Exploring the Atheopagan Principles: Principle 11—Curiosity

This is the eleventh of a 13-part series on the Atheopagan Principles as I described them in my essay, “How I Became an Atheopagan”. To read the whole series, click on “Atheopagan Principles” in the tag cloud to the right.

The eleventh Atheopagan Principle reads, “I understand that knowledge is never complete. There is always more to be learned.” It tells us to be curious and open-minded.

This is a core value for anyone following a scientific cosmology, because science must be open to learning that its previous conclusions were inaccurate or incomplete if it is presented with evidence which compels a change in understanding.

It doesn’t mean believing or taking seriously any old suggestion. But it does mean being genuinely open to new possibilities if it appears there is good reason for believing them.

This can be challenging. We like our beliefs—if we didn’t, most of us probably would have chosen different ones. It gives people comfort to feel that they have somewhat of a handle on the nature of the Universe and reality, at least insofar as what we directly experience goes.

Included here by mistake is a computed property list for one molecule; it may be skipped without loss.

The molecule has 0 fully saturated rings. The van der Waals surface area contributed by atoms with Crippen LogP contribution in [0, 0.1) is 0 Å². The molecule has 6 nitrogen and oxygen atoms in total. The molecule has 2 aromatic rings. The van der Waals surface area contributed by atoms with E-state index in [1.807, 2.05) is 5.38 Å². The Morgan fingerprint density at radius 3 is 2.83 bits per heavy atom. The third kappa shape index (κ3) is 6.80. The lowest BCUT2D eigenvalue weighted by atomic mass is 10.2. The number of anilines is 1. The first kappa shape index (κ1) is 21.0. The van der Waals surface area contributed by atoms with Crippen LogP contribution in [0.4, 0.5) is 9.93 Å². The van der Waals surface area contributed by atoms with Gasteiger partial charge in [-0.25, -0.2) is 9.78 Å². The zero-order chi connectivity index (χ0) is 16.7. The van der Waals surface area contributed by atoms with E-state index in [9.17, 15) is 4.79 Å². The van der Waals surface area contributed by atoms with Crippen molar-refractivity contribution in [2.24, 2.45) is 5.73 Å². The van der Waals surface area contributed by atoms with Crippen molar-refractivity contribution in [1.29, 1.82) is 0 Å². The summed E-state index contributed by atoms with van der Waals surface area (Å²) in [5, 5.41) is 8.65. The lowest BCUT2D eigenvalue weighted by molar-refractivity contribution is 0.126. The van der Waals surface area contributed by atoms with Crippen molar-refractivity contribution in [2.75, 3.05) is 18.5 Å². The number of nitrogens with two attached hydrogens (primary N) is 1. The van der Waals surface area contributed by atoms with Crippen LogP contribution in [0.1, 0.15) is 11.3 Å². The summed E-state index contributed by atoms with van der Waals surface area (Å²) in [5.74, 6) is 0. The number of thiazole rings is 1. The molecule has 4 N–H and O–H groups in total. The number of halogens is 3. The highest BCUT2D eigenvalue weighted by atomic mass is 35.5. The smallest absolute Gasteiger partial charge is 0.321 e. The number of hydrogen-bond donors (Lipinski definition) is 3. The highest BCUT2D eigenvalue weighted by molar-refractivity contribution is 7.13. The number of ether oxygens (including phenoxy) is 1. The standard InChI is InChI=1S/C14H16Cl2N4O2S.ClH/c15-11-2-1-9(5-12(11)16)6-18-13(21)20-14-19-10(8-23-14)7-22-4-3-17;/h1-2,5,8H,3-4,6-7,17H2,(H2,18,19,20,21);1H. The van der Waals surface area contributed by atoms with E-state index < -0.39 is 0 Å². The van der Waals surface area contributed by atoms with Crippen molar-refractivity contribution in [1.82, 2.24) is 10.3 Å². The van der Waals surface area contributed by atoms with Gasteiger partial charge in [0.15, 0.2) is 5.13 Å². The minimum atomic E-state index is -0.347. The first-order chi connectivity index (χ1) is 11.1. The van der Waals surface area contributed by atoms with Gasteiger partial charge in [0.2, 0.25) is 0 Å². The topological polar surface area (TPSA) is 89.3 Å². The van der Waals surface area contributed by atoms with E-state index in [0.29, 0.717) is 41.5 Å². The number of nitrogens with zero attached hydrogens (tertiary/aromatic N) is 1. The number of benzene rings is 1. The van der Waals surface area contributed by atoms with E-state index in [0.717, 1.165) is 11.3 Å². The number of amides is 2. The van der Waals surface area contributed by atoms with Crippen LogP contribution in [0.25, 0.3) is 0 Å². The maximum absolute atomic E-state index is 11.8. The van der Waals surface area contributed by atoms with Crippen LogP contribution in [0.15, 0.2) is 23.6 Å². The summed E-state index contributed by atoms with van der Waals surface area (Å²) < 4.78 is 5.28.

But we do learn new things. It’s been a very long time since anything new was learned that fundamentally changed human understanding of physical reality itself at the human scale, but we’re always learning more about the brain and how it functions, and that can tell us a lot, too. And though the Standard Model of Cosmology has thus far passed muster with every challenge we have thrown at it, it is at least theoretically possible that some body of evidence will come along to make us rethink parts of it, at least.

My only point here is that if you’re going to be scientific, you can’t be about certainty. You can be about near-certainty, but that’s not the same thing. We are nearly certain that an aerodynamically neutral object dropped at the surface of the Earth will fall at 9.8 meters per second per second. We have never experienced any deviation from this. However, there is always a possibility—however remote—that some new data will come along that leads us to reconsider this.

This principle applies in relation to people, too. What we don’t know about a person will always be more than what we do, because we will never be inside their consciousness. Being curious keeps us engaged with the other person, and we can learn more.

Curiosity is a joyful way to approach the world, because the Cosmos is fascinating! Learning more about how it works and its many extraordinary phenomena is a way to deepen our celebration of living, and remaining curious about our friends and fellow humans a way to deepen our relationships.

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